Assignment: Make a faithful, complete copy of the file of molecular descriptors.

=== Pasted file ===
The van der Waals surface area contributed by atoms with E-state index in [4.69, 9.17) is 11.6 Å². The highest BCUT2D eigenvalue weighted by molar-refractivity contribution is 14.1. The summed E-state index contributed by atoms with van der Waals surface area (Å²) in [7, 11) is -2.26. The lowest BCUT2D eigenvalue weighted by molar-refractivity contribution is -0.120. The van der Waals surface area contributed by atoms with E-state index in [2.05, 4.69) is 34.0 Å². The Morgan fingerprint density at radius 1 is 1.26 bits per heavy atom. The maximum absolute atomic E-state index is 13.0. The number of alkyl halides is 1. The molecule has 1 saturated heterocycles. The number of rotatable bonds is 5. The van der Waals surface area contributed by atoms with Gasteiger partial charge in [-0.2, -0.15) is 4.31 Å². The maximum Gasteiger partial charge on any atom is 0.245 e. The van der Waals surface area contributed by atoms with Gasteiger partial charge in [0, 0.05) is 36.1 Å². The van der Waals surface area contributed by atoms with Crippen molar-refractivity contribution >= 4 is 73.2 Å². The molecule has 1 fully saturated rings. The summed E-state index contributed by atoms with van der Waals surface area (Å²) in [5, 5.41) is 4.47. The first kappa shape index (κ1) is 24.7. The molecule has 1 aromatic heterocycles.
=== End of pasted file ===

The van der Waals surface area contributed by atoms with E-state index in [4.69, 9.17) is 11.6 Å². The highest BCUT2D eigenvalue weighted by molar-refractivity contribution is 14.1. The summed E-state index contributed by atoms with van der Waals surface area (Å²) in [7, 11) is -2.26. The lowest BCUT2D eigenvalue weighted by molar-refractivity contribution is -0.120. The van der Waals surface area contributed by atoms with E-state index in [2.05, 4.69) is 34.0 Å². The Morgan fingerprint density at radius 1 is 1.26 bits per heavy atom. The maximum absolute atomic E-state index is 13.0. The number of alkyl halides is 1. The molecule has 1 saturated heterocycles. The number of rotatable bonds is 5. The van der Waals surface area contributed by atoms with Gasteiger partial charge in [-0.2, -0.15) is 4.31 Å². The maximum Gasteiger partial charge on any atom is 0.245 e. The van der Waals surface area contributed by atoms with Gasteiger partial charge in [0, 0.05) is 36.1 Å². The van der Waals surface area contributed by atoms with Crippen molar-refractivity contribution >= 4 is 73.2 Å². The molecule has 1 fully saturated rings. The summed E-state index contributed by atoms with van der Waals surface area (Å²) in [5, 5.41) is 4.47. The first kappa shape index (κ1) is 24.7. The molecule has 1 aromatic heterocycles.